Founded in 1920, Eisner Health is a quality-focused, federally qualified community health center dedicated to improving the physical, social and emotional well-being of people in the communities we serve regardless of ability to pay. Eisner Health has historically provided low-income patients with convenient clinic locations, and culturally-sensitive, comprehensive care throughout Los Angeles County. For more information about the Eisner Health, please visit www.eisnerhealth.org.
- Leigh Stenberg
- Senior Director, Development + Communications
- Eisner Health
- (213) 747-554 x3463
Grant will support care coordination efforts in hard-to-reach populations
Eisner Health is grateful to announce a $75,000 unrestricted grant from the S. Mark Taper Foundation in support of care coordination efforts. These efforts are aimed at patients who have been hospitalized or had a visit to the emergency room, and help connect patients to after care in their medical home. The grant from the S. Mark Taper Foundation allows Eisner Health to have staff members reach out personally to patients who have had a discharge and arrange for transportation, home health equipment and supplies, medication refills, and referrals to community support services to speed recovery.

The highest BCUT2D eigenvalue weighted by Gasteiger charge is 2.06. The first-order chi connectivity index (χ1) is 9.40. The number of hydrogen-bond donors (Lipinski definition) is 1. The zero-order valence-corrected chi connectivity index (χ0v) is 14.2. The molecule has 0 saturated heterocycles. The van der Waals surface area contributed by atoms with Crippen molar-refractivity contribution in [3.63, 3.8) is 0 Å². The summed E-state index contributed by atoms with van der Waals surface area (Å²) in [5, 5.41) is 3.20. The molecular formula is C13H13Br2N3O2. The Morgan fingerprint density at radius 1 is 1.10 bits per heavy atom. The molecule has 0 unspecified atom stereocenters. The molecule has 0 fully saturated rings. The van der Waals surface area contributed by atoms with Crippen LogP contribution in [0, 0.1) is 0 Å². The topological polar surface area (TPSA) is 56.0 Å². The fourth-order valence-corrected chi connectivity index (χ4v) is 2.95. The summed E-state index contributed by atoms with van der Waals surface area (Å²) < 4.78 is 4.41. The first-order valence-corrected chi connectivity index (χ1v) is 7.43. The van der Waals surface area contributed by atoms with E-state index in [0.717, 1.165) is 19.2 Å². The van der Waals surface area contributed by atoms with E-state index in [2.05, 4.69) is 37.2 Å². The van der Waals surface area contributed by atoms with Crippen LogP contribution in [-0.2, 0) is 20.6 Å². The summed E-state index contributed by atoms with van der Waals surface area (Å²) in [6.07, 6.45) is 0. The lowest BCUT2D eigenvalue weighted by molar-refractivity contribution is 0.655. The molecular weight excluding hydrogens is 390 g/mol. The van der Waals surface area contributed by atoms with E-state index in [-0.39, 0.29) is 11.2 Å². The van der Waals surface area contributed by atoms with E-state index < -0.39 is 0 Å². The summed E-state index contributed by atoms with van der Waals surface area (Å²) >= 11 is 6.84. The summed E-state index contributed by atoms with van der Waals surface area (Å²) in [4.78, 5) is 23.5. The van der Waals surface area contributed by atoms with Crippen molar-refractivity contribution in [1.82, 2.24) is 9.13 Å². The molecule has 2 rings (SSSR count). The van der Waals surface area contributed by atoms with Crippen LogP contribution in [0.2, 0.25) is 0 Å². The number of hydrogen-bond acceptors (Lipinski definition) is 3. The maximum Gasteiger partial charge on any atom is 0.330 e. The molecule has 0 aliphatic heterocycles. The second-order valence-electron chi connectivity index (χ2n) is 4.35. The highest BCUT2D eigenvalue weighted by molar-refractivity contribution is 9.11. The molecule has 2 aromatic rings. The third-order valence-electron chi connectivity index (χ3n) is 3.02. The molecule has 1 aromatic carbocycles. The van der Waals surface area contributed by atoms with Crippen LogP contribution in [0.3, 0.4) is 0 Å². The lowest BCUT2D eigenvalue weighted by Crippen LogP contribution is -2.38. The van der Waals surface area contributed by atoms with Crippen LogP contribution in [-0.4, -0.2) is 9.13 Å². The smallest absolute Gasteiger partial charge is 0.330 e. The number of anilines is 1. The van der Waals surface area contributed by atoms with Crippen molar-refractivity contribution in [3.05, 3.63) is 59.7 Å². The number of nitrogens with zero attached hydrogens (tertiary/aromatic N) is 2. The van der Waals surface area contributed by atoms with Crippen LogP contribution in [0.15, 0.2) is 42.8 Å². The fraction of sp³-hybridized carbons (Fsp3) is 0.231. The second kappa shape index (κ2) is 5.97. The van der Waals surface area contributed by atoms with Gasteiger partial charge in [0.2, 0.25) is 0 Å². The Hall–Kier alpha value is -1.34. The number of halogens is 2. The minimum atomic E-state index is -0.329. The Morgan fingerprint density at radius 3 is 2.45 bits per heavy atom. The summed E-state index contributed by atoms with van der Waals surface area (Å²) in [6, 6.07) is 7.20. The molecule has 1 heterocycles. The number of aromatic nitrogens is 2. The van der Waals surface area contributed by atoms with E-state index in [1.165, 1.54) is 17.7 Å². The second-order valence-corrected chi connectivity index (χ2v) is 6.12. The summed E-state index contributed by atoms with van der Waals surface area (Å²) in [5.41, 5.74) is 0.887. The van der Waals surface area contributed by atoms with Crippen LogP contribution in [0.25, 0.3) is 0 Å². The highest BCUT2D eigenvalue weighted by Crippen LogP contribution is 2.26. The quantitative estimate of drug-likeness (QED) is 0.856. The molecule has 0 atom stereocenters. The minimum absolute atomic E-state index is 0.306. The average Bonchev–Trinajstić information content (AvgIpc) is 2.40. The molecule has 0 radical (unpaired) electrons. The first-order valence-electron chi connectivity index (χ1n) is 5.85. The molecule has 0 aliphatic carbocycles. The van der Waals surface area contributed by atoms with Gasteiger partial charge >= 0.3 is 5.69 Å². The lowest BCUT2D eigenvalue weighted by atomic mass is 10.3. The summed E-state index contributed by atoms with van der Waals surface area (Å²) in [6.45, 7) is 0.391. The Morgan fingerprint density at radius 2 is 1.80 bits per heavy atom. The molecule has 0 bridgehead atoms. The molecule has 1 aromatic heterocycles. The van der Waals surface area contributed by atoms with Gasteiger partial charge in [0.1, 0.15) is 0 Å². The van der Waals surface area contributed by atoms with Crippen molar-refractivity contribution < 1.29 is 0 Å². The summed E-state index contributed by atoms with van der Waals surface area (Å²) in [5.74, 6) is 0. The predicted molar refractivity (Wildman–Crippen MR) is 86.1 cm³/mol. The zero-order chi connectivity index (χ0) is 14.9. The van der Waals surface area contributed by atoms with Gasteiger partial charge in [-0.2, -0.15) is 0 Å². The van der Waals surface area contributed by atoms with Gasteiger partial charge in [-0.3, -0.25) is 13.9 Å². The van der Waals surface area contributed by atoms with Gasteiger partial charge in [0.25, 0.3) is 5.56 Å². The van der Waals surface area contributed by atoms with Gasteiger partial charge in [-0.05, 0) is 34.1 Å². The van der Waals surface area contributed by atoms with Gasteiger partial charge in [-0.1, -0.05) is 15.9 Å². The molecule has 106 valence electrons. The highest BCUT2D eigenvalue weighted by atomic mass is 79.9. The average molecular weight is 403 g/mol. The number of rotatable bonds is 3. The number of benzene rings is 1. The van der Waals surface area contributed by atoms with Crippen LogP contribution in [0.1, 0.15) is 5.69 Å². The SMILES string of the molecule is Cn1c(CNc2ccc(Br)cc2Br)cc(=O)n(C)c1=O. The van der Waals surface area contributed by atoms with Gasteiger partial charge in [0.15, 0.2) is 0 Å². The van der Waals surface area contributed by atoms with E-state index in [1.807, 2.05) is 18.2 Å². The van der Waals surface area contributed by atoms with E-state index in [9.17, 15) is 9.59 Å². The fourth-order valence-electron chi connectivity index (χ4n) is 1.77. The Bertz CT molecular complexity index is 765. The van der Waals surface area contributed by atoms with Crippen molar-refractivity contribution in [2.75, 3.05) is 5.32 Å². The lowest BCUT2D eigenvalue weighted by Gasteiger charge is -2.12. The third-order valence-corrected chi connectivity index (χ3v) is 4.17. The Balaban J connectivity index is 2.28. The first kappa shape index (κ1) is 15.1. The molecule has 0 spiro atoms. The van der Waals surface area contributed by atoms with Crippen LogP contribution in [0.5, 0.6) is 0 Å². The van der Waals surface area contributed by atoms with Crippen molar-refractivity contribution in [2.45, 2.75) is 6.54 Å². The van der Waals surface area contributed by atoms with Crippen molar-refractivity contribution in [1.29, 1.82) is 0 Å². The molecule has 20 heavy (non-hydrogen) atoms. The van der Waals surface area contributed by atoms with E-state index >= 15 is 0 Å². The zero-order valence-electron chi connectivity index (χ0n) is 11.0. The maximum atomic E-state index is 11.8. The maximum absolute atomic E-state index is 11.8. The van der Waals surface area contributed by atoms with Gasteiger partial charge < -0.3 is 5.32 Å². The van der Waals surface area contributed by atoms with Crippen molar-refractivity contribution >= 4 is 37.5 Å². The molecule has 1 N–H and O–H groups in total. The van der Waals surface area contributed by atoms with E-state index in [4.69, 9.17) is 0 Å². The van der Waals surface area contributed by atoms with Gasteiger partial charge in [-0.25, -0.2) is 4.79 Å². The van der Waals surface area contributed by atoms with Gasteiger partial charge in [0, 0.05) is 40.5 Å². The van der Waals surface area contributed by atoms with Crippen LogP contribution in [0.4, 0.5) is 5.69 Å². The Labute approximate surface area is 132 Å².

“Transitions of care – making sure patients are taken care of when they leave the hospital – is the key to helping people get healthy and avoiding unnecessary rehospitalization,” stated Deborah Lerner, MD, Chief Medical Officer of Eisner Health, and a Family Physician. “All research shows that effectively managing the transition from hospital to home is what gives people the best chance at a speedy, and full, recovery,” she added.
“We are honored to have our work recognized by the S. Mark Taper Foundation, and want to say a big ‘Thank you!’ to them,” said Warren J. Brodine, President and CEO of Eisner Health. “We are grateful that they are so supportive of our work to make sure our patients receive all the care they need after a hospitalization. The S. Mark Taper Foundation is helping us achieve our vision of a healthy Los Angeles for all. This grant is a key part of that vision,” he continued.
Eisner Health provides primary and preventive health care to more than 45,000 residents of greater Los Angeles every year, serving patients in 20 locations throughout the county, including a core hub of care in downtown Los Angeles. Los Angeles County still has almost 1,000,000 people without a regular source of primary health care.
ABOUT EISNER HEALTH: